Deliberate Control in a Natural Fertility Population: Southern Sweden, 1766-1865

Tommy Bengtsson, Lund University
Martin Dribe, Lund University

The paper analyses fertility adjustment in a rural population characterized by natural fertility, by using survival analysis on a longitudinal dataset at the individual level. Non-parity specific control is measured though the fertility response to short-term economic stress. In the landless group, fertility responded quite strongly to grain prices. The response was neither dependent on number of children previously born, nor on sex composition. The seasonality patter in the response shows that the fertility effect was strongest less than six months after the harvest, which points to the conclusion that the response was deliberate. People foresaw bad times already in the late spring and early summer and planned their fertility accordingly. This evidence shows that fertility was deliberately controlled in years of economic stress, and highlights the importance of not only focusing on parity-specific measures, but also on measures affecting birth intervals independent of parity.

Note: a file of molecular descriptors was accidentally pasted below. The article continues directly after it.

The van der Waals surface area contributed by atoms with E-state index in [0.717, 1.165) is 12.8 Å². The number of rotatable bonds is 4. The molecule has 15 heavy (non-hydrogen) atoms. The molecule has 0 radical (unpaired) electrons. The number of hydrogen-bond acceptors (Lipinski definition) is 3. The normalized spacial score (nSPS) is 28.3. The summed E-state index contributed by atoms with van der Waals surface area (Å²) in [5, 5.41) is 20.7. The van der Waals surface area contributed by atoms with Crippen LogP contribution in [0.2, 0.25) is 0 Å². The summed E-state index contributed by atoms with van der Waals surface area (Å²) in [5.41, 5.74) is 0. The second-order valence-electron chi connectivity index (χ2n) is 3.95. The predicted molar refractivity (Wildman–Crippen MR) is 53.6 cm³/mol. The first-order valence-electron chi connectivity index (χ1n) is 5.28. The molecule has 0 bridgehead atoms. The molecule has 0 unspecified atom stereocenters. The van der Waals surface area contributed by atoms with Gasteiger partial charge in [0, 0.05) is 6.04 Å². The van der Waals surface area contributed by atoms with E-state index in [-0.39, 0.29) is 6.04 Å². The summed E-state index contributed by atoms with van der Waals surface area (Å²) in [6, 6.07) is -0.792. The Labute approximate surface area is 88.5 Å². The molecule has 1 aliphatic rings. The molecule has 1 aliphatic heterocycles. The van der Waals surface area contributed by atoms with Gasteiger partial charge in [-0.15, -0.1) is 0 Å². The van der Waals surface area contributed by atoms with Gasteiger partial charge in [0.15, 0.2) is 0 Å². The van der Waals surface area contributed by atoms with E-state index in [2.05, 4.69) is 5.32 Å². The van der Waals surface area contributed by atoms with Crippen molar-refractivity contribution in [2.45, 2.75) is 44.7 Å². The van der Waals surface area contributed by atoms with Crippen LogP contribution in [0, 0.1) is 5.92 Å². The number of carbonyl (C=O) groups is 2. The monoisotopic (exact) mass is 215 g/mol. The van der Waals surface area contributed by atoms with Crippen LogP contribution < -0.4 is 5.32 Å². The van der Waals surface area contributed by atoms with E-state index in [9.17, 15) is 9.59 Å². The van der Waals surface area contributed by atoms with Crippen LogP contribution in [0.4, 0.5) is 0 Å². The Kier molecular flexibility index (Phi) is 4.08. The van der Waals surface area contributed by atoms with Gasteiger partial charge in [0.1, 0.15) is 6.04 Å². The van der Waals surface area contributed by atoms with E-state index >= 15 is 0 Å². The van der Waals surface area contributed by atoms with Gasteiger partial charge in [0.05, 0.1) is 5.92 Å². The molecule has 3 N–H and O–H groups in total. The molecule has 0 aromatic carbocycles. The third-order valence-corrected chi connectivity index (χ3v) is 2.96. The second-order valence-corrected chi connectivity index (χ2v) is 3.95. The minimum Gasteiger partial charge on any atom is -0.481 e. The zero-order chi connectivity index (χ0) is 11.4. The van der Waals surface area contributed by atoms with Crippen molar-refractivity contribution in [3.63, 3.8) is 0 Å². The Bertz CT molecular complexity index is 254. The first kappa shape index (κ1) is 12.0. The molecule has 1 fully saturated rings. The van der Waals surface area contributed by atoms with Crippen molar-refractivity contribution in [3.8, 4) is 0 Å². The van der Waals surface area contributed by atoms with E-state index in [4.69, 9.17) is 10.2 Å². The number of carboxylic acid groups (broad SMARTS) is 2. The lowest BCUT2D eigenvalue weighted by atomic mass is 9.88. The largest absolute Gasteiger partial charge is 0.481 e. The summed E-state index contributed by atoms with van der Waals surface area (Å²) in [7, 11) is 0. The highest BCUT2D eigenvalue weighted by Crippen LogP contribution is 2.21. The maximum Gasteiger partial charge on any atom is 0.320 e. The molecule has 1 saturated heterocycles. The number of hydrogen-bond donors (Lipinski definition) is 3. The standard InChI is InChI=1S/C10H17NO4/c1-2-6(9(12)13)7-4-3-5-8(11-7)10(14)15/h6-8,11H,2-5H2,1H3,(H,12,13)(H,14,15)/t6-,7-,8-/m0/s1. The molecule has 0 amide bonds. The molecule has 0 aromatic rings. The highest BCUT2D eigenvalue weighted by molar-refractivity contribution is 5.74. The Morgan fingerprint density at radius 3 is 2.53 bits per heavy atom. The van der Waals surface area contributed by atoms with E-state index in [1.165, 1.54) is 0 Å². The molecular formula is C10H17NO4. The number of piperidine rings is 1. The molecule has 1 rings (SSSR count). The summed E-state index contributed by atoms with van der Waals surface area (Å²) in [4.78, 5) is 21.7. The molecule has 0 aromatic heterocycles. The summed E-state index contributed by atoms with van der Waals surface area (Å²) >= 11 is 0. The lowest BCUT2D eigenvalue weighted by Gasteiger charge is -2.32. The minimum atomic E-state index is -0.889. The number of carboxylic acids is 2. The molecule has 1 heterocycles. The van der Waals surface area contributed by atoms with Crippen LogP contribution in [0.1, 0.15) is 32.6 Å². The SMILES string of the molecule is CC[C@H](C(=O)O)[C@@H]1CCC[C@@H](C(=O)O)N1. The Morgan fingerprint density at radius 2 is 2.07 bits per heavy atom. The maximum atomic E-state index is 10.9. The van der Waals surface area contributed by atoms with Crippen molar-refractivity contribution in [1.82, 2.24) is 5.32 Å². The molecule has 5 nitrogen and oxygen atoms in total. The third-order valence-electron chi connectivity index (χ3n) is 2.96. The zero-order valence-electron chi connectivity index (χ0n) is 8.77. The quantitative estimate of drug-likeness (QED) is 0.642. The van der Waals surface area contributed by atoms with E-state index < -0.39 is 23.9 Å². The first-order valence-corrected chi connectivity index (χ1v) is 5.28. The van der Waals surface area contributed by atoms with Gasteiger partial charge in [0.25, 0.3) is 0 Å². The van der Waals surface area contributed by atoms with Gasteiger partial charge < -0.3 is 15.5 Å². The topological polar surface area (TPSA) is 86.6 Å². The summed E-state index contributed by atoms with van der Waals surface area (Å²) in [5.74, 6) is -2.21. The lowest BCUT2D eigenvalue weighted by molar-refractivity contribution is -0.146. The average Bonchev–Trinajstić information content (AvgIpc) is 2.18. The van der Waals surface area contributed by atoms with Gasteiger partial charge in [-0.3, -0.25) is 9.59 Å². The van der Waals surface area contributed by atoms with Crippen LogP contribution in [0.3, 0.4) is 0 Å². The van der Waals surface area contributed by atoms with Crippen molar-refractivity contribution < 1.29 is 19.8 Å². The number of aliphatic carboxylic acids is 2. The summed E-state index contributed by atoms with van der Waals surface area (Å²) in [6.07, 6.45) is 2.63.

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Presented in Session 130: Methodological Issues in Fertility Research